With the intention of showing OP’s development status, an attitude was expressed that the demonstration would be worthwhile even with some failures along the way. “Let’s first carry out one experiment.”

The OPCIP aims to start the demonstration experiment in July, as a trial to be conducted in stages with the cooperation of media and advertising companies that are its members.

First, the experiment aims to verify whether the OP program works properly in a network environment isolated from the outside world.

Gradually, the number of articles and advertisements with embedded OP markers will be increased, and eventually, the program will be posted on actual news sites to see if it works well.

The OPCIP is accelerating the development of OP because they aim to have it become an international standard. As there are similar development projects underway in the United States and countries in Europe, Japan needs to establish the technology as quickly as possible to take the lead.

The OPCIP aims to submit the proposal to the W3C (World Wide Web Consortium), an international standardization organization for web standards, by the end of this year.

Tatsuya Kurosaka, 48, secretary general of the OPCIP, said, “We will demonstrate that this is not an impractical proposition, to realize its practical application in 2025.”Congress held in Taipei.

Law offers little defense

Amid the rise of generative artificial intelligence, there are hopes that utilizing Originator Profile, a technology to identify the sources or originators of information, will to some extent help curb copyright infringement and the spread of fake news.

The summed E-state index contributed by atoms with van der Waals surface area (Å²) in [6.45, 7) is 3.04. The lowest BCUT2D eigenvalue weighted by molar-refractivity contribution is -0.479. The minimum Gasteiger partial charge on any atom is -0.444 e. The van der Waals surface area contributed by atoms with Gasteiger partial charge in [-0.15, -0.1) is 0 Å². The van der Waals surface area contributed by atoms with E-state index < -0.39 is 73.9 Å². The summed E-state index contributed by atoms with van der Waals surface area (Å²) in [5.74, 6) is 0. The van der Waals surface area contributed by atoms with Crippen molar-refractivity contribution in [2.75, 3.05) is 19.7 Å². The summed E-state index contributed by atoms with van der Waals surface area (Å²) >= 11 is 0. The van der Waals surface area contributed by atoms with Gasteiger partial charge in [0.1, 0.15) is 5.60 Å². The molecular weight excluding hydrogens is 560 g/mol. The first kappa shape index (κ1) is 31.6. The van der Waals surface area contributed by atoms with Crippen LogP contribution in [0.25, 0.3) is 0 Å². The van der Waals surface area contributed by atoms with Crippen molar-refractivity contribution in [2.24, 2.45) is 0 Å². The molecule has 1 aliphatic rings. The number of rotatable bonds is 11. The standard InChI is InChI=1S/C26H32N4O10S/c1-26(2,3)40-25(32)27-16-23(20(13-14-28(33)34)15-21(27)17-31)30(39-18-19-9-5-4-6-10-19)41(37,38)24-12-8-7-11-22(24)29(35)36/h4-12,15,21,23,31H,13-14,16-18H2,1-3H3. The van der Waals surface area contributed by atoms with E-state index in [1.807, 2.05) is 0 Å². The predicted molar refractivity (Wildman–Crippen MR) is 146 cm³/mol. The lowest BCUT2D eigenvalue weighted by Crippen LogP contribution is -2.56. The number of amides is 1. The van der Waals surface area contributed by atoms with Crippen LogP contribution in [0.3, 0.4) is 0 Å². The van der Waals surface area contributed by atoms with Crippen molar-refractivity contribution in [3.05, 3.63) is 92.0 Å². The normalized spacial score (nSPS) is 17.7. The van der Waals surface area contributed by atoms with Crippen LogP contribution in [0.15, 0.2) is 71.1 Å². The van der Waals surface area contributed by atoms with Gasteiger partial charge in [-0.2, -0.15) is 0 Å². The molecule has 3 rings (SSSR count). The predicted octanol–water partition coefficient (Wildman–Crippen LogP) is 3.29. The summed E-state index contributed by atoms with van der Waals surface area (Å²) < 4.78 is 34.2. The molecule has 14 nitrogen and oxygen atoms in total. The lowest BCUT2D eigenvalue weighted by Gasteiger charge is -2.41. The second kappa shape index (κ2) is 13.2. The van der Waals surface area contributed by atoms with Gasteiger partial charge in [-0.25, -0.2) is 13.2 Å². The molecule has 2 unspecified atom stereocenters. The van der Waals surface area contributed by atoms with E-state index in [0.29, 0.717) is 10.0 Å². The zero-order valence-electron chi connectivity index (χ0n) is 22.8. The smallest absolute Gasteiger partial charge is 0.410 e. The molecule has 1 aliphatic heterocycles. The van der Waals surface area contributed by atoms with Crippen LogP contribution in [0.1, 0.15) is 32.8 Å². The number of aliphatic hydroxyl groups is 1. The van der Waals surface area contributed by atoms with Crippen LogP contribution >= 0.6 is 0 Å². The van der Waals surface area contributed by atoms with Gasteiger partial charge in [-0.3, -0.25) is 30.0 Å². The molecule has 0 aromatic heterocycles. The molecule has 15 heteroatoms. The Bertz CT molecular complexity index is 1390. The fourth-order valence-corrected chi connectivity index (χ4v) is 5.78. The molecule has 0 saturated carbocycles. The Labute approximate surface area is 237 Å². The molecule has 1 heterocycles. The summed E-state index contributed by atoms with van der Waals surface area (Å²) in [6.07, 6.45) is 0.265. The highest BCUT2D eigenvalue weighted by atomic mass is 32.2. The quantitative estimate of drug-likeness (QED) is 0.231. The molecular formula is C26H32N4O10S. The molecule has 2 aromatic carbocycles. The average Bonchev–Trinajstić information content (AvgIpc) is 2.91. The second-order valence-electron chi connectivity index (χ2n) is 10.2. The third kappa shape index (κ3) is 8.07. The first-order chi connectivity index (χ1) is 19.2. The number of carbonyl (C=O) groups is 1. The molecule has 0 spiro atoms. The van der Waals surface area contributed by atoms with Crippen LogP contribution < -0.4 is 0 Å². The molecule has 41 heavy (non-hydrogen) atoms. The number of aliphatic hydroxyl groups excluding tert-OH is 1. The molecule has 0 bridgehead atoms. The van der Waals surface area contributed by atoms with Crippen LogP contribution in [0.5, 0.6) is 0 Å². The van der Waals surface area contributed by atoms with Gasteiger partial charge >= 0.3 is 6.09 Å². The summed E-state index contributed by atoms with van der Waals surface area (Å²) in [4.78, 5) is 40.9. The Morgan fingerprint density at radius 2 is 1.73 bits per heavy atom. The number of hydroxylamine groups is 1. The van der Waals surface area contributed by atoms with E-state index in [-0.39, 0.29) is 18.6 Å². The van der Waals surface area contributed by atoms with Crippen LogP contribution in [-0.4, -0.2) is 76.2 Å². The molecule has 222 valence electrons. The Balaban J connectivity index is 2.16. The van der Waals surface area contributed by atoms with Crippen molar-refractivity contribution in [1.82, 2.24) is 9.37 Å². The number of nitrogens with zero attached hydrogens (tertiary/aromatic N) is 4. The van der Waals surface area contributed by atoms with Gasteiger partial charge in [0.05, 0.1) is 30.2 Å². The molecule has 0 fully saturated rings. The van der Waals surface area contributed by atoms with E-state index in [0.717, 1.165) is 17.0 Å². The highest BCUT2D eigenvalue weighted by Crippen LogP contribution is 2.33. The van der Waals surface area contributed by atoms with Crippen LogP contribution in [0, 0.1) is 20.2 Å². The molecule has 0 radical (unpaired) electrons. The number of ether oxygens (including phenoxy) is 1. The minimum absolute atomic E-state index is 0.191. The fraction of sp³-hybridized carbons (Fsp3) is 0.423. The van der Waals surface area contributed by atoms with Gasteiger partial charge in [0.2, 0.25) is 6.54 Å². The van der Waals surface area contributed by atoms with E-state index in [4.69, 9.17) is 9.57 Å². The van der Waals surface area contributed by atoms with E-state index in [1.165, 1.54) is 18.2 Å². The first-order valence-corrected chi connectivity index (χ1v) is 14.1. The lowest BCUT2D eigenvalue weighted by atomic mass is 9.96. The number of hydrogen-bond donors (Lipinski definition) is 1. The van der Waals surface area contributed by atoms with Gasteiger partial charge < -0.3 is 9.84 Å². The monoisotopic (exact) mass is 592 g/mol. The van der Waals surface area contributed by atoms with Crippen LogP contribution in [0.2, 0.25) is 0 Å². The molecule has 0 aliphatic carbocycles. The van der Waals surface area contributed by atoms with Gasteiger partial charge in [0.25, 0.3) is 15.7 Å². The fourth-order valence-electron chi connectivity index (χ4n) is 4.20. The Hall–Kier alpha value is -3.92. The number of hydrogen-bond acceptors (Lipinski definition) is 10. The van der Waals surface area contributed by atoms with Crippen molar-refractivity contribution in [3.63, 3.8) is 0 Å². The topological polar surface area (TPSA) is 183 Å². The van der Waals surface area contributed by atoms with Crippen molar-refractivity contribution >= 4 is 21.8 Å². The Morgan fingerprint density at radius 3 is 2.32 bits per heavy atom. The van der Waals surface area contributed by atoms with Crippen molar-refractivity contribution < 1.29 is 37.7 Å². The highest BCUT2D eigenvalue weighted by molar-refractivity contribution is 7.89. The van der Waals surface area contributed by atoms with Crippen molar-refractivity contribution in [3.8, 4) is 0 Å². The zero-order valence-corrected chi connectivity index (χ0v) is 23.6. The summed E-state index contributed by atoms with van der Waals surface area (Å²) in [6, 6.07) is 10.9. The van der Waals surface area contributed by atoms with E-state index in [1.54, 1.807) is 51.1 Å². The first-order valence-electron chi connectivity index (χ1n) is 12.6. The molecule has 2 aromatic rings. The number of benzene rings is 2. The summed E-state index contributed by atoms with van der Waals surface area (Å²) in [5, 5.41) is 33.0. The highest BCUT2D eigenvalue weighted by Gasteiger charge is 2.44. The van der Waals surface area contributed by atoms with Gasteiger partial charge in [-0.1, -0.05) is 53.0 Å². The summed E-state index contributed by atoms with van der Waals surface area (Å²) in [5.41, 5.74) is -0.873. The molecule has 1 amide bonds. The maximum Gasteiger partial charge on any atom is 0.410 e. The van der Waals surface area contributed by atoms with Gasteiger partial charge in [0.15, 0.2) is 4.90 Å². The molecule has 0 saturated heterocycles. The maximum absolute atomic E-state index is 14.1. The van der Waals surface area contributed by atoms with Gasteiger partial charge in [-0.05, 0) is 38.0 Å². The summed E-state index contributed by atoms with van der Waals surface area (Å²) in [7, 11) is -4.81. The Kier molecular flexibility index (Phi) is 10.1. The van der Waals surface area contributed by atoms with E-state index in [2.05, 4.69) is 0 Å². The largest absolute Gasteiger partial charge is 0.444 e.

As the development and use of generative AI have been expanding in a virtually unregulated way, some experts call for creating a system that can determine the credibility of information on the internet.

Generative AI learns from information on the internet and produces sentences and images. Meanwhile, Japan’s Copyright Law, which was revised in 2018, allows AI to learn sentences and images without obtaining permission even if they are copyrighted works, such as newspaper articles.

Although the law does not allow AI learning in cases “where the interests of the copyright holder are unreasonably impaired,” the Cultural Affairs Agency only cites unauthorized reproduction of commercially available “learning databases” as an example of such cases. Other cases are left to be worked out in the courts. Last month, the government merely confirmed its policy of discussing possible cases of copyright infringement and other issues.

Generative AI learns from a mixture of good or bad information on the internet and could produce false or erroneous text and images as a result. It is almost impossible to tell from the outside which data AI has learned from. Yomiuri Shimbun Managing Editor Riichiro Maeki cautioned that unless rules are put in place, the OP technology may be ignored.

Satoshi Ikemura, an attorney specializing in copyright law, warns: “The wide availability of generative AI has led to the explosive spread of fake news on the internet. The risk that the core of democracy will be undermined has heightened.”

He also said that “taking measures to clarify the credibility of information on the internet is necessary so as not to fall for disinformation.”

He urged that “the government should take measures in a prompt manner such as imposing an obligation on businesses to state explicitly if the information is generated by AI.”